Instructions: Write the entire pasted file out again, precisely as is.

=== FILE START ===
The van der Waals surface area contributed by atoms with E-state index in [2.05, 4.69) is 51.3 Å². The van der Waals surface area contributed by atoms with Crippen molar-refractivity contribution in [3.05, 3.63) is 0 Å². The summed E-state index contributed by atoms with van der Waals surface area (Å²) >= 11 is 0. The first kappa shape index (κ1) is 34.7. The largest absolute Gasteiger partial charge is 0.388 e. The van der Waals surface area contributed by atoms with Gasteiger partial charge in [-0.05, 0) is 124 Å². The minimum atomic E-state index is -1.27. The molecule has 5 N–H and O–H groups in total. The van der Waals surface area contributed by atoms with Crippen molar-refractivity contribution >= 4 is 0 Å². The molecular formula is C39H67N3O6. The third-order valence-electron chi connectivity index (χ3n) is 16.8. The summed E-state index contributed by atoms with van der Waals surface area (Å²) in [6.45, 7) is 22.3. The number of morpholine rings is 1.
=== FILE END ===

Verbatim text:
The van der Waals surface area contributed by atoms with E-state index in [2.05, 4.69) is 51.3 Å². The van der Waals surface area contributed by atoms with Crippen molar-refractivity contribution in [3.05, 3.63) is 0 Å². The summed E-state index contributed by atoms with van der Waals surface area (Å²) >= 11 is 0. The first kappa shape index (κ1) is 34.7. The largest absolute Gasteiger partial charge is 0.388 e. The van der Waals surface area contributed by atoms with Gasteiger partial charge in [-0.05, 0) is 124 Å². The minimum atomic E-state index is -1.27. The molecule has 5 N–H and O–H groups in total. The van der Waals surface area contributed by atoms with Crippen molar-refractivity contribution >= 4 is 0 Å². The molecular formula is C39H67N3O6. The third-order valence-electron chi connectivity index (χ3n) is 16.8. The summed E-state index contributed by atoms with van der Waals surface area (Å²) in [6.45, 7) is 22.3. The number of morpholine rings is 1.